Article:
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Helping Children Understand Death

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Taken from Growing Concerns -- A childrearing question-and-answer column with Dr. Martha Erickson.

QUESTION:
My husband's father is very ill and is expected to live for only a few more months. I'm uncomfortable about how to talk to our two children about his death. At ages four and seven, how much can they understand and manage?

ANSWER:
For many parents, talking with young children about death is one of the most uncomfortable things they ever do, especially when they are talking about the death of a close family member or loved one. At ages four and seven, your children will have very different understandings of the meaning of death. Before age five or six, children typically do not understand that death is permanent and irreversible. By age seven, however, they know the permanence of death and they recognize that it is universal. At that age, they often have very specific questions about the physical details of dying--questions that are sometimes shocking and disturbing for adults.

When talking with young children about the death of a loved one, adults often are tempted to cushion the blow by using euphemisms, phrases that disguise the harshness of death. But this can backfire. For example, while it sounds very gentle on the surface to say, "Grandpa is going to sleep forever," it may lead a young child to fear going to bed. Or, upon hearing that the angels came and took Grandpa to heaven, a young child may worry that the angels will sneak up and grab her, too.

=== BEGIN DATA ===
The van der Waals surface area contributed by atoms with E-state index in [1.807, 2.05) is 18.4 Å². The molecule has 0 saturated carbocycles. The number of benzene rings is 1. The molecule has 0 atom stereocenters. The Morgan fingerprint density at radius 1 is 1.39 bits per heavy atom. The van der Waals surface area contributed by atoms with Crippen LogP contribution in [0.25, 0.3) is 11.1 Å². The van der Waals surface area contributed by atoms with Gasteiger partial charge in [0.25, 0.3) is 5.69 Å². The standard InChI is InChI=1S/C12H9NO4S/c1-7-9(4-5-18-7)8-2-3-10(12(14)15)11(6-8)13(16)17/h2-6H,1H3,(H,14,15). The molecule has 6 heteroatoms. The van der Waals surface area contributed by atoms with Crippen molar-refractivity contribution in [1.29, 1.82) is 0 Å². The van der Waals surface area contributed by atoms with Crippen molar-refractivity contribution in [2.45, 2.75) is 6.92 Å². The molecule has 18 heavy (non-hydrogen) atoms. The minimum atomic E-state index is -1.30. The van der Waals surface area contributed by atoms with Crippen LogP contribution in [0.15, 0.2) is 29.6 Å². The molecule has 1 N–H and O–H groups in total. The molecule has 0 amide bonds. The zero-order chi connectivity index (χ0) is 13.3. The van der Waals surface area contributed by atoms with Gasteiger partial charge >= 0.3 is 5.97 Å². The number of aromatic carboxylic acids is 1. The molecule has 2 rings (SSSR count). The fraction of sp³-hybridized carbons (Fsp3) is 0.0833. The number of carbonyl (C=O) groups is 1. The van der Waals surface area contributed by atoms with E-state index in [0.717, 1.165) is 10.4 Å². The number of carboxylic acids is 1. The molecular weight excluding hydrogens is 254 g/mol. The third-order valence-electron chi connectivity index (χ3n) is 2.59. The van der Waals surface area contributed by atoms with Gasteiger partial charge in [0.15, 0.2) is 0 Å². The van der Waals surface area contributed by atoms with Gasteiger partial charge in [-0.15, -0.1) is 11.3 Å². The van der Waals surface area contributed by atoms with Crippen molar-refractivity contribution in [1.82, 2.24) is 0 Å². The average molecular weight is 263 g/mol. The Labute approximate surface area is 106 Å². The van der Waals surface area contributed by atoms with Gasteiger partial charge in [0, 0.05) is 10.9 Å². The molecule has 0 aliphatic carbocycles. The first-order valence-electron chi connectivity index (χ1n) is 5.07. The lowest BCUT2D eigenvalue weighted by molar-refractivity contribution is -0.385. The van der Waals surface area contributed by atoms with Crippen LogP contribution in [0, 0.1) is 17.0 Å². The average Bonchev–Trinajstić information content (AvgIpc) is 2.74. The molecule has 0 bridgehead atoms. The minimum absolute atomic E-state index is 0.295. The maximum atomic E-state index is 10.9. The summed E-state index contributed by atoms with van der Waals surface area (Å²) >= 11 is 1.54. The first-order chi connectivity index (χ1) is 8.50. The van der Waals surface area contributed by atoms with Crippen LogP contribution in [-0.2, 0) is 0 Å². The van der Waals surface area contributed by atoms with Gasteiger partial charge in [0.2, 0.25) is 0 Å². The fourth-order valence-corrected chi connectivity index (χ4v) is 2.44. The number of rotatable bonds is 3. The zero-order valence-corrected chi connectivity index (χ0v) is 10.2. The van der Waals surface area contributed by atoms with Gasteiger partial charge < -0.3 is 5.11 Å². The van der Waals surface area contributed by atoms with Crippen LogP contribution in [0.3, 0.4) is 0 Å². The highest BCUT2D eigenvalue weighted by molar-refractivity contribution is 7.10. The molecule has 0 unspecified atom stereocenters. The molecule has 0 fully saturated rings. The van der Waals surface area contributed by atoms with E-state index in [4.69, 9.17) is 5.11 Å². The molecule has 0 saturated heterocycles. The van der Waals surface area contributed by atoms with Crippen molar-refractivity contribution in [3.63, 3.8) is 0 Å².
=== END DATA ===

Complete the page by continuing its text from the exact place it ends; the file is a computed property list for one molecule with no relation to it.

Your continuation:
It is most helpful to explain death to young children in very clear and direct language. For example, you might say, "Grandpa was very sick, and finally his body quit working." Beyond the simple explanation, it is important to express--and allow children to express--sadness and even anger about the loss. This also is a time to teach children your own family's religious beliefs about death and to encourage them to find comfort in those beliefs. For example, within the framework of my own beliefs, I might say, "We are going to miss Grandpa a lot, and we feel very sad right now. But in our family we believe that Grandpa's spirit is with God."

When children first confront the death of someone they know, it is common for them to feel fearful that they, or someone else close to them (especially mom or dad), also will die. One of the best things you can do is allow children to talk about these fears. Although it's important to be honest and acknowledge that everyone dies sometime, you can reassure them that most people live to be pretty old and that you expect to be there to care for them for a long, long time. You also might tell them who would take care of them if something ever did happen to you, reminding them of the other friends and relatives who love them. Children feel most secure when they know that there is a plan for them, and that there is a network of adults who will be there for them no matter what happens.

For now, assuming that your children still can visit Grandpa, encourage them to show their love for him and to tell him about all the ways he is special to them. And after his death, join them in remembering all the things they loved about Grandpa, maybe making a special scrapbook to help them always remember.

Editor's Note: Dr. Martha Farrell Erickson, director of the University of Minnesota's Children, Youth and Family Consortium, invites your questions on child rearing for possible inclusion in this column. E-mail to mferick@tc.umn.edu or write to Growing Concerns, University of Minnesota News Service, 6 Morrill Hall, 100 Church St. S.E., Minneapolis, MN 55455.
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